The first manufacture of an internal-wrenching hexagon drive of which records have surfaced is that of circa 1911 by the Standard Pressed Steel Company. From:
http://en.wikipedia.org/wiki/Hex_key

Jim
I know, I know... its those darn judges again!! The first thing they do is get out the jewelers loupe and bright flashlight and look at that screw! When you see them nodding their heads in agreement and simply moving to the next T in line you know theyve found your secret and simply moved on with a "FAILURE" under your belt LOL. Mine has the correct round head slotted screw.
The trick is when you see them headed in your direction is to immediately point out something special, unique, and correct on your particular car to sway them off track. Point out the correct oil drain gasket maybe... ;-)) Merry Christmas; Im fitting the coil ring right now and have to pull the trans back off for a shim change. I have a tite .005 on the bottom plus the motor is sitting on the deck right now... that means its upside down...
KALA CHRISTUYANA!!! Thats Merry Christmas in Greek!! ws


Top of pagePrevious messageNext messageBottom of page Link to this message  By Doug Langevin , Grants Pass , Ore on Saturday, December 24, 2011 - 08:24 pm:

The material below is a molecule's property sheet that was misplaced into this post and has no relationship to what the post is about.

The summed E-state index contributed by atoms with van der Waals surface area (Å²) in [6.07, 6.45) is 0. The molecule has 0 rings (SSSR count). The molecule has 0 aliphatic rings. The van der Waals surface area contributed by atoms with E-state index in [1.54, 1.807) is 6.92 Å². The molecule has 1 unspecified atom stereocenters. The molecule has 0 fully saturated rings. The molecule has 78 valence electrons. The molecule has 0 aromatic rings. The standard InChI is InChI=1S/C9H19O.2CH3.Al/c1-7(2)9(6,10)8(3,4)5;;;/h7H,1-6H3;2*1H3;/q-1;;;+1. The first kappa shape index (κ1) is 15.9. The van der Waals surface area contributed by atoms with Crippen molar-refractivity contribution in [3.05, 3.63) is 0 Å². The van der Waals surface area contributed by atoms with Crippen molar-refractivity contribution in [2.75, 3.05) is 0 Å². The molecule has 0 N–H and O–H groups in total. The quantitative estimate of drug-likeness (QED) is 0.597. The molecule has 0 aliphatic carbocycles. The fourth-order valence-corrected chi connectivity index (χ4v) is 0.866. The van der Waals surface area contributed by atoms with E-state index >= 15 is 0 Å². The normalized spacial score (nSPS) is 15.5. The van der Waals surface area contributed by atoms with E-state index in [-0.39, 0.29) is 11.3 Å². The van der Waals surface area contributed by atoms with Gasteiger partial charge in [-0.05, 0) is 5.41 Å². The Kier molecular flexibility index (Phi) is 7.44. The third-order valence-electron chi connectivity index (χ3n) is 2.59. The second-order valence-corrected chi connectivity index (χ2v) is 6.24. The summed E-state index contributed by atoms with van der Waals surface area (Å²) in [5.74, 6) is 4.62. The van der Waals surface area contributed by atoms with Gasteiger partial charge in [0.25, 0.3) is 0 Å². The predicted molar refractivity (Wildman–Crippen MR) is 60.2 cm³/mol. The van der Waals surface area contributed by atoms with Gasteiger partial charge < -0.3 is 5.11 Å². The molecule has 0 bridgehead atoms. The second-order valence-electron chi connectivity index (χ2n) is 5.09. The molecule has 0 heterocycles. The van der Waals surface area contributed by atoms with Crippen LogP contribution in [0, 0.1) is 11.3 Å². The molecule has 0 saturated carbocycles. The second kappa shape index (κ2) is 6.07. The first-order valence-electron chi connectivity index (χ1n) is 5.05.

Gee , Guys , I`ve got lots of various old machines around here with slotted set screws in them . A set screw , by definition , doesn`t have to be an Allen-screw type . As far as entertaining the car show judges , fill the hole with some graphite grease , and wipe it smooth with the top of the steering gear cover . If they ABSOLUTELY have to see what kind of set screw is in there , let `em get a toothpick and dig out the grease to see !! Of course , you could do as I have done in the past , avoid being Judged at all costs . I had a friend that was a judge often at the Pebble Beach Concours D`elegance . When he got home after showing one of his OWN cars , if he won a trophy , Otto would just throw it in a wooden shipping crate in his storage shed . And I mean THROW !! On top of all the rest in there , racing trophies , Pebble Beach trophies , too . When Otto died , that crate of trophies went out to the dump . The best place for them , I think !!


Top of pagePrevious messageNext messageBottom of page Link to this message  By Jim Thode - Onalaska, WA, USA on Saturday, December 24, 2011 - 09:13 pm:

I think this is a snowballing problem. The cat will be out of the bag when the judge sees the allen wrench set in the tool kit.
Jim


Top of pagePrevious messageNext messageBottom of page Link to this message  By Bill Stephan on Saturday, December 24, 2011 - 09:24 pm:

and the duct tape... do tell!!!! ws


Top of pagePrevious messageNext messageBottom of page Link to this message  By Wes Nelson ........Bucyrus, MO on Saturday, December 24, 2011 - 10:09 pm:

I have bought 4-40 and 6-32 screws at a hobby shop that is equipped to sell rc planes and cars. They are common in that arena.